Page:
How To Have A Healthy Camping Trip
It’s time for flannel and your grandmother’s chili recipe and ghost stories. That’s right—it’s camping season. We go camping to connect with nature and feel refreshed, but we often come back feeling sleep-deprived, bloated, hungover, and like there is dirt and places we didn’t know dirt could access. While some great camping traditions are nostalgic for us, many of them aren’t the healthiest. If you live for camping season, have all the state-of-the-art lanterns, buy the designer sleeping bags and invest in the high-tech tents, then you may not be able to afford to continue some of the camping traditions you did as a child. Your waistline and your health may not be able to afford it, that is. Luckily, we’ve got you covered. Here are tips for having a healthy camping trip.
Banana Carob s’mores
If you want to cut the carbs and some of the sugar in your s’mores, try making banana carob s’mores. Slice open a banana and add melted carob chips and marshmallow spread to the inside. You’ll get potassium from the banana, and the carob can aid in the digestion of some of the heavier foods you eat this trip.
Try this breakfast hack
Camping breakfast can be heavy on the bacon, sausage, and pancakes. Instead, for short trips, try pre-scrambling eggs at home (otherwise they’d crack on the trip) and freezing them in Tupperware. Bring those in the cooler and let them thaw at the campsite. With a simple pan over the grill, you can make scrambled eggs for breakfast.
Pack these hearty grilling vegetables
Squash, potatoes, Anaheim chilis, avocados, corn, and onions can all live outside of the refrigerator. Bring these along in a large sack, and when you’re ready to eat them, simply slice them up, put them in foil with some olive oil, salt, and pepper, and toss them on the grill.
Pack a crockpot
If you want to go gourmet on your camping trip, you can always pack a crockpot. Pack your favorite recipes in Tupperware and freeze them before the trip. Allow them to thaw at the campsite, and cook them in the crockpot while you’re out hiking or kayaking.
Bring fruits that don’t need the fridge
Campers often pack pre-chopped fruit salads, but these need to be kept cool, and often don’t keep for the whole trip. But there are plenty of fruits that don’t need refrigeration including plums, peaches, apples, bananas, pears, nectarines, any type of melon, oranges, and figs.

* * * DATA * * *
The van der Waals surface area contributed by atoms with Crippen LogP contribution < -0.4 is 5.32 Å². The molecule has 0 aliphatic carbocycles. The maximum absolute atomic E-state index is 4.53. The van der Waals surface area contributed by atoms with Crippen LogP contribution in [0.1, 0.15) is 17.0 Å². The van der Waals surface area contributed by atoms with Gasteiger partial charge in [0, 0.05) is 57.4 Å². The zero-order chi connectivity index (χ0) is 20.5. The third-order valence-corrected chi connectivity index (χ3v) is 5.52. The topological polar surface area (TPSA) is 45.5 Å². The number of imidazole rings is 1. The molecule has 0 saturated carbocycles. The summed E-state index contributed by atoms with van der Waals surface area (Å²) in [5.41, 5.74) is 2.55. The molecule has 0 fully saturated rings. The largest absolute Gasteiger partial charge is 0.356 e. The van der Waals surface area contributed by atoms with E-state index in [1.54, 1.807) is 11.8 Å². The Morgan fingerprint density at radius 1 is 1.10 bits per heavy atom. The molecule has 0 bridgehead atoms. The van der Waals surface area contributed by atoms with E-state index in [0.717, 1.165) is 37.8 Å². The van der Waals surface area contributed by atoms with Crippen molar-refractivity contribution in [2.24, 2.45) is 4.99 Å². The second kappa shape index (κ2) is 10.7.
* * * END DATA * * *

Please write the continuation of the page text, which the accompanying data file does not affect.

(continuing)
Get creative with salad
Lettuce will wilt fast in the cooler, but you’ll still want a salad. So pack whole bell peppers, cucumbers, and tomatoes. You can make a simple salad dressing with lemon and olive oil (these can all stay outside the cooler) and salt and pepper.
Make campfire popcorn
A little bit of popcorn goes a long way. Just a couple of cups provides fiber and whole grains, without racking up too many calories. And if you haven’t tried popcorn made on the campfire, you’re missing out. It tastes smokey and like real corn. If you need something to snack on with your beer before dinner, go with campfire popcorn instead of chips.
Try no-bake protein balls
There are hundreds of recipes for no-bake protein balls online, and you can choose ones that are gluten-free, dairy-free, or that meet any dietary restrictions. These pack much more nutrition than most store-bought granola or energy bars, and are easy to take along on hikes.
Invest in a mattress pad
If you don’t sleep well on your trip, you’re not going to enjoy it. Invest in a mattress pad to put beneath your sleeping bag. You can go firm or memory foam, depending on what you like. These will lift you off of the little sticks and stones under your tent that are bound to bother your back.
Bring a battery-powered fan
Overheating is a major hindrance to a good night’s sleep. If you camp in the summer, you probably face this problem. It’s time to invest in a battery-powered fan for your tent. It’ll keep you cool, plus drown out some of the sounds of the birds and other campers
Other ways to keep your tent cool
When setting up your tent, make sure it’s somewhere that will get plenty of shade. Remember that the sun moves and late in the afternoon, what once was a shady spot could be getting direct sunlight. Choose your spot smartly. Also, make sure you put your tent upwind of the breeze so it can get a natural draft. Open the tent flaps during the day so heat doesn’t become trapped inside of it.
Try vegan, high-fiber smores
If you can’t have smores without your graham crackers then look for high-fiber varieties. These will fill you up fast, so you won’t reach for as many of these sugary treats. You can also opt for vegan marshmallows, which won’t have all the chemicals of the traditional, processed ones.
This should go without saying, but get into nature! That’s what you went camping for, isn’t it? You can sit around drinking with your friends in your living room. But this is the time to go on nature hikes, swim, kayak, climb trees and burn some calories in the great outdoors.
Try zucchini buns
If you must have your hot dog, at least try it with a zucchini bun. Slice a zucchini nearly in half, leaving it connected on one side, scoop out some of the insides and grill it. You can now put your hot dog inside of it for a low-carb, high-fiber meal. This tastes delicious with barbecue sauce and grilled onions.
This one is particularly for female campers; bring wipes. You don’t know what the toilet conditions will be. There may not even be toilets. But campsites are breeding grounds for urinary tract infections, so bring wipes so you can clean yourself properly after going.